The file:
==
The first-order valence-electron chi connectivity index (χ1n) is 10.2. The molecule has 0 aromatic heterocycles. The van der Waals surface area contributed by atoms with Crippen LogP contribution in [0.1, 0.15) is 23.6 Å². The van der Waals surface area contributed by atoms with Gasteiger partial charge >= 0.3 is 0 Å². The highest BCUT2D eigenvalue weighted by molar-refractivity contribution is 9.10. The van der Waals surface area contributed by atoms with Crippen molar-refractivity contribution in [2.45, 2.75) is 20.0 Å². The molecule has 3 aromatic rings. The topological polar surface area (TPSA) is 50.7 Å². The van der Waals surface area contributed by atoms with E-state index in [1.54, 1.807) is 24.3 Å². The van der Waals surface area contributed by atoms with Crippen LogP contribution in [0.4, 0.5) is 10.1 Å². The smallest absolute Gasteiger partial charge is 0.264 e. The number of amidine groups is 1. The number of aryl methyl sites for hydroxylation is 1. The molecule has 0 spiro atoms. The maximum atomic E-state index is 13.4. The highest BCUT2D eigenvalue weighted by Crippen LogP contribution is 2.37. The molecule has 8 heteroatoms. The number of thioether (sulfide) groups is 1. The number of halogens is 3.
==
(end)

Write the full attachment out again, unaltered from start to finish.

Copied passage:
The first-order valence-electron chi connectivity index (χ1n) is 10.2. The molecule has 0 aromatic heterocycles. The van der Waals surface area contributed by atoms with Crippen LogP contribution in [0.1, 0.15) is 23.6 Å². The van der Waals surface area contributed by atoms with Gasteiger partial charge >= 0.3 is 0 Å². The highest BCUT2D eigenvalue weighted by molar-refractivity contribution is 9.10. The van der Waals surface area contributed by atoms with Crippen molar-refractivity contribution in [2.45, 2.75) is 20.0 Å². The molecule has 3 aromatic rings. The topological polar surface area (TPSA) is 50.7 Å². The van der Waals surface area contributed by atoms with E-state index in [1.54, 1.807) is 24.3 Å². The van der Waals surface area contributed by atoms with Crippen LogP contribution in [0.4, 0.5) is 10.1 Å². The smallest absolute Gasteiger partial charge is 0.264 e. The number of amidine groups is 1. The number of aryl methyl sites for hydroxylation is 1. The molecule has 0 spiro atoms. The maximum atomic E-state index is 13.4. The highest BCUT2D eigenvalue weighted by Crippen LogP contribution is 2.37. The molecule has 8 heteroatoms. The number of thioether (sulfide) groups is 1. The number of halogens is 3.